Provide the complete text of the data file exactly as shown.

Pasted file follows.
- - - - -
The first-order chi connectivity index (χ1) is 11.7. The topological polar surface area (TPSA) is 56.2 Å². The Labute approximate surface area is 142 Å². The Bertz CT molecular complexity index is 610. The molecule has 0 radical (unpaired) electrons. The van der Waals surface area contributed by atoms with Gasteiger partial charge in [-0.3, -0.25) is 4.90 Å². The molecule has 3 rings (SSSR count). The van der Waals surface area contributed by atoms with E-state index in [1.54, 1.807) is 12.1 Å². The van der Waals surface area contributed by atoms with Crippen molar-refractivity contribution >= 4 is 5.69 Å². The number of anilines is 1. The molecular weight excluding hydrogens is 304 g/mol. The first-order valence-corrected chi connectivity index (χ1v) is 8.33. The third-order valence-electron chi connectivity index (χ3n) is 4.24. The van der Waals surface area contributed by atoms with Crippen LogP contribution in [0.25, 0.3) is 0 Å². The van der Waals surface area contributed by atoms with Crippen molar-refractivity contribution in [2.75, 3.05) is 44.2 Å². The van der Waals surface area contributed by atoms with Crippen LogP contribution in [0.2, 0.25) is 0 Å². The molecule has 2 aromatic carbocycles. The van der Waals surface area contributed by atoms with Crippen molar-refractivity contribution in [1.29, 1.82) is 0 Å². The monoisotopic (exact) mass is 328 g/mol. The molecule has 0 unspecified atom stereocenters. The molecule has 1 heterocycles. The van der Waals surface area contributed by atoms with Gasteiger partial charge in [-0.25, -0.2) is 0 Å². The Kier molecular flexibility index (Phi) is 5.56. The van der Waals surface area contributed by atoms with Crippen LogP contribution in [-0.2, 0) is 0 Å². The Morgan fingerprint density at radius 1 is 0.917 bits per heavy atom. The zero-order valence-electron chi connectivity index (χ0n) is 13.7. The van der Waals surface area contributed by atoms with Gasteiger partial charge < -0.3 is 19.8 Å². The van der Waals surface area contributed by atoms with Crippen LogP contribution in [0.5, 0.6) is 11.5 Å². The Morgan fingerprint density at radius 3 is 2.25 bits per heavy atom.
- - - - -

The first-order chi connectivity index (χ1) is 11.7. The topological polar surface area (TPSA) is 56.2 Å². The Labute approximate surface area is 142 Å². The Bertz CT molecular complexity index is 610. The molecule has 0 radical (unpaired) electrons. The van der Waals surface area contributed by atoms with Gasteiger partial charge in [-0.3, -0.25) is 4.90 Å². The molecule has 3 rings (SSSR count). The van der Waals surface area contributed by atoms with E-state index in [1.54, 1.807) is 12.1 Å². The van der Waals surface area contributed by atoms with Crippen molar-refractivity contribution >= 4 is 5.69 Å². The number of anilines is 1. The molecular weight excluding hydrogens is 304 g/mol. The first-order valence-corrected chi connectivity index (χ1v) is 8.33. The third-order valence-electron chi connectivity index (χ3n) is 4.24. The van der Waals surface area contributed by atoms with Crippen LogP contribution in [0.25, 0.3) is 0 Å². The van der Waals surface area contributed by atoms with Crippen molar-refractivity contribution in [2.75, 3.05) is 44.2 Å². The van der Waals surface area contributed by atoms with Crippen LogP contribution in [0.2, 0.25) is 0 Å². The molecule has 2 aromatic carbocycles. The van der Waals surface area contributed by atoms with Crippen molar-refractivity contribution in [1.29, 1.82) is 0 Å². The monoisotopic (exact) mass is 328 g/mol. The molecule has 0 unspecified atom stereocenters. The molecule has 1 heterocycles. The van der Waals surface area contributed by atoms with Gasteiger partial charge in [-0.25, -0.2) is 0 Å². The Kier molecular flexibility index (Phi) is 5.56. The van der Waals surface area contributed by atoms with Crippen LogP contribution in [-0.2, 0) is 0 Å². The Morgan fingerprint density at radius 1 is 0.917 bits per heavy atom. The zero-order valence-electron chi connectivity index (χ0n) is 13.7. The van der Waals surface area contributed by atoms with Gasteiger partial charge < -0.3 is 19.8 Å². The van der Waals surface area contributed by atoms with Crippen LogP contribution in [0.5, 0.6) is 11.5 Å². The Morgan fingerprint density at radius 3 is 2.25 bits per heavy atom.